Plot The novel is propelled through its hundred or thousand pages by a device known as the story or plot. This is frequently conceived by the novelist in very simple terms, a mere nucleus, a jotting on an old envelope: The dramatist may take his plot ready-made from fiction or biography—a form of theft sanctioned by Shakespeare—but the novelist has to produce what look like novelties.
Family Structure and Gender Roles Themes and Colors LitCharts assigns a color and icon to each theme in The Lottery, which you can use to track the themes throughout the work. Philosophers throughout the ages have similarly questioned the basic structure of human character: Without rules and laws, how would we behave towards one another?
Are we similar to animals in our basic selfish needs, or do we possess unusual rationality, or unusual cruelty, that sets us apart from the rest of the natural world? Numerous details in the text establish the fundamental normality of this unnamed town, which is intentionally designed to seem timeless and universal.
If this type of violence could happen anywhere—as Jackson suggests—then it must be due to some innate aspect of human character. In the town, no one speaks out against the lottery before a name is drawn.
The prevalence of violence in children, Jackson suggests, is even more conclusive proof that violence and cruelty is an inherent part of human nature.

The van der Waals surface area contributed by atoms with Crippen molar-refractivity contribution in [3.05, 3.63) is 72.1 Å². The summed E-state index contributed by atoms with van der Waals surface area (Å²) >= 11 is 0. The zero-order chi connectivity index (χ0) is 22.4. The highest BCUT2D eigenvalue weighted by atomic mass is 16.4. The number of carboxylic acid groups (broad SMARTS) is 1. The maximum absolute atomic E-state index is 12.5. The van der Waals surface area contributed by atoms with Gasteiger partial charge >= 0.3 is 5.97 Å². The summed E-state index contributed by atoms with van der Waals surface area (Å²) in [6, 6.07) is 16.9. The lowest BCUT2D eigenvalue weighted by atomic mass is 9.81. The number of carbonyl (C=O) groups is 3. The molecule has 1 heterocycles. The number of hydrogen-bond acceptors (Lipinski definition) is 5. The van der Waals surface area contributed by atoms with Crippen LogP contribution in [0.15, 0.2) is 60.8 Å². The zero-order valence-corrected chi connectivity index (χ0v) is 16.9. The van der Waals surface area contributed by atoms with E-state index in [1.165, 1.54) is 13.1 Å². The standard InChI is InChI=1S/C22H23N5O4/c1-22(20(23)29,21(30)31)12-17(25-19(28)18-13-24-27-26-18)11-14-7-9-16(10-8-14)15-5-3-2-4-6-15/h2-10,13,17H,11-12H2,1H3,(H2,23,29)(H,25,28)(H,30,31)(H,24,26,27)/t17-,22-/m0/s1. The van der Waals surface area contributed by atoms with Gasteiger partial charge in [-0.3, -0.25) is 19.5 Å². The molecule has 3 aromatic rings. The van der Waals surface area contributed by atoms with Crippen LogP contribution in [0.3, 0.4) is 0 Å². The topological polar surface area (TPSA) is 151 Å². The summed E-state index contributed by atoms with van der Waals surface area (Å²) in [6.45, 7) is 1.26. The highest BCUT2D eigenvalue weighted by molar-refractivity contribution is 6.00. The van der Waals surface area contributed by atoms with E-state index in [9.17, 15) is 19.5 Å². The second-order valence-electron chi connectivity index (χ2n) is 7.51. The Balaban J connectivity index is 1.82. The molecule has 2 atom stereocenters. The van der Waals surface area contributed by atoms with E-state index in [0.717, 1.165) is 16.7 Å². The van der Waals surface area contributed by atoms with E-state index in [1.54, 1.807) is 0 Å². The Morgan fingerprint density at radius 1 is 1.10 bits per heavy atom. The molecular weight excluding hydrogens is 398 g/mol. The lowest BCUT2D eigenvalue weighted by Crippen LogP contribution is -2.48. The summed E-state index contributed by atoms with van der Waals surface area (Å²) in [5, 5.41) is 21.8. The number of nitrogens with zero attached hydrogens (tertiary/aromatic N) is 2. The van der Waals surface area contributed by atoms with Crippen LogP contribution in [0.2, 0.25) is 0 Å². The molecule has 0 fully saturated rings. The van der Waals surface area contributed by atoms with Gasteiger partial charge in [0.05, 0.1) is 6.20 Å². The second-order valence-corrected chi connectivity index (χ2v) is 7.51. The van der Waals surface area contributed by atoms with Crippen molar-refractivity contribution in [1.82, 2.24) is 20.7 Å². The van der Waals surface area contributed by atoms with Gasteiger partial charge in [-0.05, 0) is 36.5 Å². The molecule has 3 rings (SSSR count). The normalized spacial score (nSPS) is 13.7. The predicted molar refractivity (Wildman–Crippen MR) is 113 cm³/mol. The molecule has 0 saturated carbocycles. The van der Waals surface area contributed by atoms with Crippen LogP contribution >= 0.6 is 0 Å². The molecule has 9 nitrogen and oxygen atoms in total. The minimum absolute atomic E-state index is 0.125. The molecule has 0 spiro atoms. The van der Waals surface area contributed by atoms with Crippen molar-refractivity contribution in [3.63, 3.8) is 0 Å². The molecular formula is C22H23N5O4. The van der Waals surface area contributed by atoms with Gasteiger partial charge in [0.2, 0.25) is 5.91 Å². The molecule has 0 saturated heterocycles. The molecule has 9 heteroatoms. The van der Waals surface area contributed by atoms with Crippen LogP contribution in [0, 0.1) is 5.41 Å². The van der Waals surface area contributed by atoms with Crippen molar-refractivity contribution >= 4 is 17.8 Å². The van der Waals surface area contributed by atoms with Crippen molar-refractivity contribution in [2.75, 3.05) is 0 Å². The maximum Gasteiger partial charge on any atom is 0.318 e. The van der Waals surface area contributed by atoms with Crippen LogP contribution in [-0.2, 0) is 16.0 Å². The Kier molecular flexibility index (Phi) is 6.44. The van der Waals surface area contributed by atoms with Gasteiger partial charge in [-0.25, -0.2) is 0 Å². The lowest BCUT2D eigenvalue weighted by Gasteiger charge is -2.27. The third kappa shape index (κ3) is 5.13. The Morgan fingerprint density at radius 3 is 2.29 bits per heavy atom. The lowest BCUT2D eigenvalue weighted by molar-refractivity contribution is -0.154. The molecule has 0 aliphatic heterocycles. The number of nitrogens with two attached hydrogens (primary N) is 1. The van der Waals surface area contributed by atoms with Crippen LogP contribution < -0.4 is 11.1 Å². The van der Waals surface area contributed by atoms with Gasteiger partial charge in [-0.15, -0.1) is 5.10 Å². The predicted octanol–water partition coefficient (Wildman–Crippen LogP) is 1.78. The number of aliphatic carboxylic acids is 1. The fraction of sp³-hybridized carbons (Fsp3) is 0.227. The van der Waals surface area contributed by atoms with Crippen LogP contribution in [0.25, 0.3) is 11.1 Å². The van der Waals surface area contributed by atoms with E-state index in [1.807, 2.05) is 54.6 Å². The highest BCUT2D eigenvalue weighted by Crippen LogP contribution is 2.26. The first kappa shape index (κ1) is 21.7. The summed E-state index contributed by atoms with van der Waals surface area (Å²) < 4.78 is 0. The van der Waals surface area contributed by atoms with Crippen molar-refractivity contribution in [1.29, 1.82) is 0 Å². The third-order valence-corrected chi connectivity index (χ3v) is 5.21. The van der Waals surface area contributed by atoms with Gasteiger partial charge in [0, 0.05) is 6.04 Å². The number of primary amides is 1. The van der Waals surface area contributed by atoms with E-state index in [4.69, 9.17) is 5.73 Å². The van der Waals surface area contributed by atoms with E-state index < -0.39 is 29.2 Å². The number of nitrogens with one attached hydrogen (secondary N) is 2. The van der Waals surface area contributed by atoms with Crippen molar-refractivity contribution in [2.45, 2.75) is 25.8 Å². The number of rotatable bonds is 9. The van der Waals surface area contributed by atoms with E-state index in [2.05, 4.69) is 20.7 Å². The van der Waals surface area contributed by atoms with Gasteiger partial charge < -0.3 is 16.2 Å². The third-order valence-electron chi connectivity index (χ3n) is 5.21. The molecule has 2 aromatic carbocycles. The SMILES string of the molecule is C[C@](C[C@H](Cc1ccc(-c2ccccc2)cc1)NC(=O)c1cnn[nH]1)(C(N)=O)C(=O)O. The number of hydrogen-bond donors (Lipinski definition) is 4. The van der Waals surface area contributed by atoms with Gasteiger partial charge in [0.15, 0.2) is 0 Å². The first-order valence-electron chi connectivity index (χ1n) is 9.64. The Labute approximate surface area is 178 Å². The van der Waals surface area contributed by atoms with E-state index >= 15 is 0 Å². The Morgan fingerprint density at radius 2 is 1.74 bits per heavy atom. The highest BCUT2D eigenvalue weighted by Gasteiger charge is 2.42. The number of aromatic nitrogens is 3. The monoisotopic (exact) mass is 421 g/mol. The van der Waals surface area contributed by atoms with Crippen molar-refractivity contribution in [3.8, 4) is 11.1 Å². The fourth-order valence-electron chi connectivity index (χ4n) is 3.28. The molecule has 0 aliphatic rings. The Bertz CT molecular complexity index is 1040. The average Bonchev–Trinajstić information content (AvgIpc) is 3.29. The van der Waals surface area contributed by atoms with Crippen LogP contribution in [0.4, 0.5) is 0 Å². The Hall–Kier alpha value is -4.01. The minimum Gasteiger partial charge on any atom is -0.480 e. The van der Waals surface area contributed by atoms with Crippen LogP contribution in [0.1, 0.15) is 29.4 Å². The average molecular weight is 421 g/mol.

How often theme appears:In Shakespeare’s Humanism (), for example, Robin Headlam Wells argues for the “centrality of human nature in Shakespeare’s mental universe,” suggesting that “criticism can move on from an outdated anti-humanism that has its intellectual roots in the early decades of the last century to a more informed modern understanding [of] human universals” (Wells 5).
It was included in in the first volume (Miscellanies) of the Little Classic Edition of Emerson's writings, in in the first volume (Nature, Addresses, and Lectures) of the Riverside Edition, in in the first volume (Nature, Addresses, and Lectures) of the Centenary Edition, and in in the first volume (Nature, Addresses, and Lectures) of the Collected Works published by the Belknap Press of .
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Literature and Terrorism In an age of terror, how does literature help us transcend our reality, lend perspective to our confusion by pulling us into the past and other cultures, and give expression to our anguish and fear through catharsis? "Turner makes a cogent and often colorfully argued case for blending’s importance as crucial to the development of new ideas and imaginative works."Publisher's Weekly.
Macbeth: The Evil Within - It is evident from the beginning of the play that Macbeth is sheltering something sinister within him. At that moment, it can only be guessed as to what it is, but as the play moves along this terrible feeling grows and feeds on Macbeth’s paranoia and his disappointment with life as a whole.